In the post-expansion era, only one defenseman not named Bobby Orr has ever won the Hart Trophy. That was in 1999-00, more than 15 years ago, when a 25-year-old Chris Pronger was an absolute workhorse for the St. Louis Blues, averaging more than 30 minutes per game while scoring 14 goals and 62 points to secure both the Norris Trophy as the league’s top defenseman and the Hart as league MVP.
Those were different times, of course. Pronger’s 30-minute ice time average would be unheard of today, and voters no doubt looked at his plus-minus, a league-leading plus-52, in awarding him the trophy. In the years since, however, the plus-minus statistic has had its value lessened — and sometimes called into question — as we’ve entered the era of advanced statistics. But that doesn’t make Pronger’s season any less brilliant. He was exceptional at a time where being the league’s standout defenseman meant outshining the likes of Nicklas Lidstrom, Rob Blake and Scott Stevens.
Pronger could have some company alongside Orr once this season closes, though, because with less than 30 games remaining in the regular season, Brent Burns is well on his way to snatching up the first Norris Trophy of his career and it’s not at all far fetched to believe he could take home the Hart, as well.
When it comes to the Norris, there’s not really much of a conversation to be had. While some bemoan the fact the league’s award for best defenseman is almost annually handed out to the top scoring rearguard, it’s hard to fathom any voters will be able to overlook any perceived lapses in Burns’ defensive zone game when his offense has been so incredible. Through 55 games, he has 22 goals and 57 points. No defenseman is within a dozen points of Burns and he has a 10-goal edge on the next-best goal-scoring rearguard, Shea Weber.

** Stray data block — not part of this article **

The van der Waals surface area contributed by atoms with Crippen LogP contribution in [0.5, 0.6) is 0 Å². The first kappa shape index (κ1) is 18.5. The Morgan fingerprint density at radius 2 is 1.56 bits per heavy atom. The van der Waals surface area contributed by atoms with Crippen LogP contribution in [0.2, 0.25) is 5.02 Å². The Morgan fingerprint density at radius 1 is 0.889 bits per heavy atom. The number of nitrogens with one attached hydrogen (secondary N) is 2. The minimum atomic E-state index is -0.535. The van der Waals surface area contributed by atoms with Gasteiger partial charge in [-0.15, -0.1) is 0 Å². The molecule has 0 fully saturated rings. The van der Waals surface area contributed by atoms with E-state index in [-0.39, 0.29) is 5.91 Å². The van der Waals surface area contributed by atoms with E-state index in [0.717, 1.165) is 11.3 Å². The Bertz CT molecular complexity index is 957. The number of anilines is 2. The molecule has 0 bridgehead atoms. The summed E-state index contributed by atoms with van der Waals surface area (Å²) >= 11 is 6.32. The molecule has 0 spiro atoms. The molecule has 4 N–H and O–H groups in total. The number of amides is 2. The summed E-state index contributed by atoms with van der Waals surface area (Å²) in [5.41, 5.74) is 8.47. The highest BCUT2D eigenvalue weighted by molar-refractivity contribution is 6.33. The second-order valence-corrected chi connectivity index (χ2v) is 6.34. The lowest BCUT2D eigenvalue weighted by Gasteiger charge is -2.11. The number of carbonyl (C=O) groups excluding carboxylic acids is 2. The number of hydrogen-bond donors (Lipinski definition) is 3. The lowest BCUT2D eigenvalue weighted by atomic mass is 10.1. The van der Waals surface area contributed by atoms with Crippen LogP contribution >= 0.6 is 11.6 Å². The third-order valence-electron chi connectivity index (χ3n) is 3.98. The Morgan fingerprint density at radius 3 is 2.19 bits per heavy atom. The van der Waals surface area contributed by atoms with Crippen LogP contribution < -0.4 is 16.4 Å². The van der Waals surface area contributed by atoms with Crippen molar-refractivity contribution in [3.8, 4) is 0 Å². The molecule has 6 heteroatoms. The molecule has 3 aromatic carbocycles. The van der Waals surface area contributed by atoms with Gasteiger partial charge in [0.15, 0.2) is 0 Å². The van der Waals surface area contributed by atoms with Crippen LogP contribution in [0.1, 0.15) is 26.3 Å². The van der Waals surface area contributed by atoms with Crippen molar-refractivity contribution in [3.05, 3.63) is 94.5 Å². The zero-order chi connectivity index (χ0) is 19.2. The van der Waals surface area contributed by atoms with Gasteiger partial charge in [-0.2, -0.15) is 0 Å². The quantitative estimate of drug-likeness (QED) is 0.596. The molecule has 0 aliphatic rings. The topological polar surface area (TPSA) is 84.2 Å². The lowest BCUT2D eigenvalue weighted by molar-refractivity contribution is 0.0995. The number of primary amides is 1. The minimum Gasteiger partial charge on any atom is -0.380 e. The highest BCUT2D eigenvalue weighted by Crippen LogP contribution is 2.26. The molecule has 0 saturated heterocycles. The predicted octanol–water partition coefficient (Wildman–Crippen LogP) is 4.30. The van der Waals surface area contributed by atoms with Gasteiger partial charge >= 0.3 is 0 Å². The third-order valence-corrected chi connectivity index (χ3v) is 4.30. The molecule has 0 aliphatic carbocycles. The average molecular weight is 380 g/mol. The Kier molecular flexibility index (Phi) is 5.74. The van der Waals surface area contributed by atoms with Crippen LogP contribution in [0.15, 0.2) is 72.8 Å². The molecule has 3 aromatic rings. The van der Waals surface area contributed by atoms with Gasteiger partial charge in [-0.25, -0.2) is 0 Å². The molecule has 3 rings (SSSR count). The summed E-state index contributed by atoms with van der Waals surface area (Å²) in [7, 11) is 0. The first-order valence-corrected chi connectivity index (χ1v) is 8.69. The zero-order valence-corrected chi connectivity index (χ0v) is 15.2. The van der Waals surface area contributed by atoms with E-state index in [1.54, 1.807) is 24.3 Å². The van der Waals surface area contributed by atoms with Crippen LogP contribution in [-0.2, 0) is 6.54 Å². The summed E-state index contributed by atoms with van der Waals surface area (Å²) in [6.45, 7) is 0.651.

To put Burns’ scoring into perspective, the best season by a defenseman in a Norris-winning campaign post-lockout is 80 points. That came in 2005-06, when Lidstrom nabbed the first of three consecutive awards and fourth in what was a run of six Norris victories in seven seasons. With 27 games remaining in the Sharks’ season, Burns is on pace for 85 points. But the goal totals aren’t even close. Matter of fact, with Burns on pace to score 33 goals, he would become one of eight defenseman to light the lamp that often in a Norris campaign. The others are Bobby Orr (four times), Paul Coffey (twice) and Doug Wilson.
It’s in Burns’ outlandish statistics that the argument can be made for the Hart win, too. His 22 goals, the most among defensemen, put him 14th among all skaters in the league. His 57 points are as much as Nicklas Backstrom and Brad Marchand, and less than only Connor McDavid and Sidney Crosby. Burns has the fifth-most assists in the league, four game-winning goals, two overtime winners and the sixth-best points per game rate.